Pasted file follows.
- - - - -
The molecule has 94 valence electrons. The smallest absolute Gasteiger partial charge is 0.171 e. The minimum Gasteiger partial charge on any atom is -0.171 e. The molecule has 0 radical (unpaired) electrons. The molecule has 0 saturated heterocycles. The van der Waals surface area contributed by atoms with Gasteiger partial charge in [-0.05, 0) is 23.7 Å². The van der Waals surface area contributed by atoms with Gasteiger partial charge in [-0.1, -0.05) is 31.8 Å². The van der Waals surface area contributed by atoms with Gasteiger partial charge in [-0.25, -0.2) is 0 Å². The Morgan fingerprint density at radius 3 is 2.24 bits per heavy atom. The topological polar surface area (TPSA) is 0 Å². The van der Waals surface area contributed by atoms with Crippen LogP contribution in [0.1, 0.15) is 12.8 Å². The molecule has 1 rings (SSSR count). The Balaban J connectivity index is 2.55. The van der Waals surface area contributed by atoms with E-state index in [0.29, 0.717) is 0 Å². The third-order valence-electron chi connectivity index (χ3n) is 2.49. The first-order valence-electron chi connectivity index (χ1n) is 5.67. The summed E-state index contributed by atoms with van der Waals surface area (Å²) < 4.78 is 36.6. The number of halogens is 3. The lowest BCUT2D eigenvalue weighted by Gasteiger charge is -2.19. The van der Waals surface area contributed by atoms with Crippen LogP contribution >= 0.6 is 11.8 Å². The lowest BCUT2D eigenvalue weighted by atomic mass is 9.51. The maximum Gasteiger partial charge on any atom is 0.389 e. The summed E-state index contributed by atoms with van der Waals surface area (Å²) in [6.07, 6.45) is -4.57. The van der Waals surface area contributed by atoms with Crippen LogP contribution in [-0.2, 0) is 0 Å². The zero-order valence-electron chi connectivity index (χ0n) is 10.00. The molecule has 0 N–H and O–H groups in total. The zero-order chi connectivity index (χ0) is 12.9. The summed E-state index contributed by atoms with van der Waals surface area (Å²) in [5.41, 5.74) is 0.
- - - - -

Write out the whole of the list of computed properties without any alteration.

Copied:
The molecule has 94 valence electrons. The smallest absolute Gasteiger partial charge is 0.171 e. The minimum Gasteiger partial charge on any atom is -0.171 e. The molecule has 0 radical (unpaired) electrons. The molecule has 0 saturated heterocycles. The van der Waals surface area contributed by atoms with Gasteiger partial charge in [-0.05, 0) is 23.7 Å². The van der Waals surface area contributed by atoms with Gasteiger partial charge in [-0.1, -0.05) is 31.8 Å². The van der Waals surface area contributed by atoms with Gasteiger partial charge in [-0.25, -0.2) is 0 Å². The Morgan fingerprint density at radius 3 is 2.24 bits per heavy atom. The topological polar surface area (TPSA) is 0 Å². The van der Waals surface area contributed by atoms with Crippen LogP contribution in [0.1, 0.15) is 12.8 Å². The molecule has 1 rings (SSSR count). The Balaban J connectivity index is 2.55. The van der Waals surface area contributed by atoms with E-state index in [0.29, 0.717) is 0 Å². The third-order valence-electron chi connectivity index (χ3n) is 2.49. The first-order valence-electron chi connectivity index (χ1n) is 5.67. The summed E-state index contributed by atoms with van der Waals surface area (Å²) < 4.78 is 36.6. The number of halogens is 3. The lowest BCUT2D eigenvalue weighted by Gasteiger charge is -2.19. The van der Waals surface area contributed by atoms with Crippen LogP contribution >= 0.6 is 11.8 Å². The lowest BCUT2D eigenvalue weighted by atomic mass is 9.51. The maximum Gasteiger partial charge on any atom is 0.389 e. The summed E-state index contributed by atoms with van der Waals surface area (Å²) in [6.07, 6.45) is -4.57. The van der Waals surface area contributed by atoms with Crippen LogP contribution in [-0.2, 0) is 0 Å². The zero-order valence-electron chi connectivity index (χ0n) is 10.00. The molecule has 0 N–H and O–H groups in total. The zero-order chi connectivity index (χ0) is 12.9. The summed E-state index contributed by atoms with van der Waals surface area (Å²) in [5.41, 5.74) is 0.